For the “chiller” group, as I will call them, they keep most of their habits the same, in terms of leisure. Sure, they’ll devote more time than usual to their studies, but they still find time to game, watch some Netflix, or go to the gym. I think this group tends to do better in the long run. Go ahead, search if it’s better to take breaks while studying, and I think you’ll be pleasantly surprised to find some good data that suggests we do better sectioning off our work in to chunks, rather than punishing our brain for 8 hours straight. Even my pre-med roommate finds time to play some mobile games in between his intense biology slides. I’m certainly not saying that you should devote this weekend to beating every side quest of Skyrim (ha), but it might not be the worst thing to knock out one.

To all you “thrillers” who lock yourselves in Stevenson for 12 hours on the weekend, only emerging for food and water, take some time during this final season and try out some sort of quick breaks. Even if it’s to check social media or listen to a few songs, try giving your brain a break to synthesize everything that it’s taken in. I was once like you, I had a lot of internal guilt to overcome when I would enjoy some leisure time. I told myself that I was wasting time that I would need to work. Give it a shot, though. I think you’ll be surprised at how much stronger your work will be when your brain isn’t a heaping pile of mush.


Why We Cheat: The (perceived) Necessity of Walkthroughs in Modern Gaming Culture

I know it’s a long title, but bear with me.

There’s a phenomenon that has arisen in modern culture of thoroughly dissecting and analyzing storylines and our entertainment options. Whether it’s the hyperprevalence of YouTube videos providing explanations of episodes or theories about the small actions of characters. It has led to the hyperprocessing of most media, and near obsessive attention being paid to the stories, so it feels impossible to surprise someone – what used to be foreshadowing is now obvious telegraphing.

What would otherwise be just attention to detail in costumes turned for some people into an obvious twist in this episode of Game of Thrones.

This culture has extended to video games as well. Not counting the numerous “Best X in Game Y” videos, there are plenty of sites and videos discussing story-affecting (and some not) decisions to the level that every single one can be calculated instead of chosen, and discovering the consequences afterward.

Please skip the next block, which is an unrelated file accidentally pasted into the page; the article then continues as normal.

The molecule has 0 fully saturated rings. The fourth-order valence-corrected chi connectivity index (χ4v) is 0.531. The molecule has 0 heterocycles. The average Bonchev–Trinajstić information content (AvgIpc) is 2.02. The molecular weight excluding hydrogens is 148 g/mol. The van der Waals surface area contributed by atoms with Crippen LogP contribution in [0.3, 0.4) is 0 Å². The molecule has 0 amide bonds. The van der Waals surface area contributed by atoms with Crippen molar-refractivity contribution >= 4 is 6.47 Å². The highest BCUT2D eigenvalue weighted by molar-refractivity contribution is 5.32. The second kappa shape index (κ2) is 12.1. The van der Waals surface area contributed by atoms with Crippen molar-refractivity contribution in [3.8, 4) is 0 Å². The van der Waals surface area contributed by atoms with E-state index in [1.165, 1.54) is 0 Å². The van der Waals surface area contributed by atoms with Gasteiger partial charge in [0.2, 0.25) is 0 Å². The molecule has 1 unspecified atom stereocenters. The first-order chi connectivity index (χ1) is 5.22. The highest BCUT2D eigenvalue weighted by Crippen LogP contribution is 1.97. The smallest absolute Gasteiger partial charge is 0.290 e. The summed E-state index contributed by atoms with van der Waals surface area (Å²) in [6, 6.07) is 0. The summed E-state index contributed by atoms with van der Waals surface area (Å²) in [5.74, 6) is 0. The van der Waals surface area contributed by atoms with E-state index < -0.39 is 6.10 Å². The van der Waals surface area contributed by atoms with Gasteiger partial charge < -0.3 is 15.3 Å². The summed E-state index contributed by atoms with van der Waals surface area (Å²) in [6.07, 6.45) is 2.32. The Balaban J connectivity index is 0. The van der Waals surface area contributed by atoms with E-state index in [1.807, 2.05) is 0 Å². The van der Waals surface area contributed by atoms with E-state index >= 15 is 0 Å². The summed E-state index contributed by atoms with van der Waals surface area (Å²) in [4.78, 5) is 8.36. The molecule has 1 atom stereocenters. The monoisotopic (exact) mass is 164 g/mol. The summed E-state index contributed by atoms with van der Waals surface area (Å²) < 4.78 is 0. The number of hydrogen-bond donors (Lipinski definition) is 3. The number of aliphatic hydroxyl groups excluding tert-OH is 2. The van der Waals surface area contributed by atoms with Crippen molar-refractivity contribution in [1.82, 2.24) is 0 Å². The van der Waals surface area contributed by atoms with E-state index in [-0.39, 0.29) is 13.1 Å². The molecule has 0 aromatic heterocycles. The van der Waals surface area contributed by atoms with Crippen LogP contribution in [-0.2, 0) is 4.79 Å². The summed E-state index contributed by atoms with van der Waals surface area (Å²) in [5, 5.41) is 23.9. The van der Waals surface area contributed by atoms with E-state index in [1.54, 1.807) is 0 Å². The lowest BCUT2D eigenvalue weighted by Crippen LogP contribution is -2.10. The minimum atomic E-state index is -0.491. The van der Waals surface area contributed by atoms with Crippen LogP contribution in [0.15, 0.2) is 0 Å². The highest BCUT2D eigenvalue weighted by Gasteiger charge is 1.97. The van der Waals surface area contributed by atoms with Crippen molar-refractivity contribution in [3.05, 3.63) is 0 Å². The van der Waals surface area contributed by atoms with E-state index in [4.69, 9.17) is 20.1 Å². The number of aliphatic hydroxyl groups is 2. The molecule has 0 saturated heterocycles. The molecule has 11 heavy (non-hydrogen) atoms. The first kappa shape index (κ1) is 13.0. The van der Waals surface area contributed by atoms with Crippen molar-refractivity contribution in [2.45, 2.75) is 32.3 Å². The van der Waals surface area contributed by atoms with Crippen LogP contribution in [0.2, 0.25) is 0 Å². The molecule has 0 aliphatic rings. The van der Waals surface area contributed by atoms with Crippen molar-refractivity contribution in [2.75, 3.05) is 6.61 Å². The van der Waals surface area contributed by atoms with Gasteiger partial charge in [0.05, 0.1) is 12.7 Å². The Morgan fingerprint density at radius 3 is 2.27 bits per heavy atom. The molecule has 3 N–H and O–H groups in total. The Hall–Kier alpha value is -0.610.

But why? There could be plenty of blame attributed to the increased amount of content that is accessible for gamers. With the invention of YouTube and Twitch, games are much more accessible to people who haven’t purchased the game or are playing it. Exposing gamers to the future or climactic moments in a story is part of the biggest moments in streaming and walkthroughs, so without them the game is showcased less than the streamer/youtuber’s personality. But in this case plot points and decisions are spoiled.

In addition, Wikipedia articles for games are very important and often visited. Whether it’s to tell someone how to access a certain character’s dialogue or even the path to use to escape a map, it is a resource that many players do not waste. But like walkthroughs in puzzle games, how detrimental is this?

There are some benefits to gamers getting super deep into games. While you won’t be able to necessarily get people on critical decisions that have complex repercussions, you get a playerbase that on the whole is much more interested in achieving these end results, and knowing the path are more likely to invest their resources heavily into getting them. Someone who values the best weapon and has done research to know that you’re getting the absolute best weapon if you farm tons and tons of items in Kingdom Hearts is more likely to actually do that content, and possibly see more of the game through that. Similarly, I’m definitely going to be more interested in passing Garrus by in Mass Effect if I am aware that I can, to unlock dialogue scenes in the second which I had never encountered.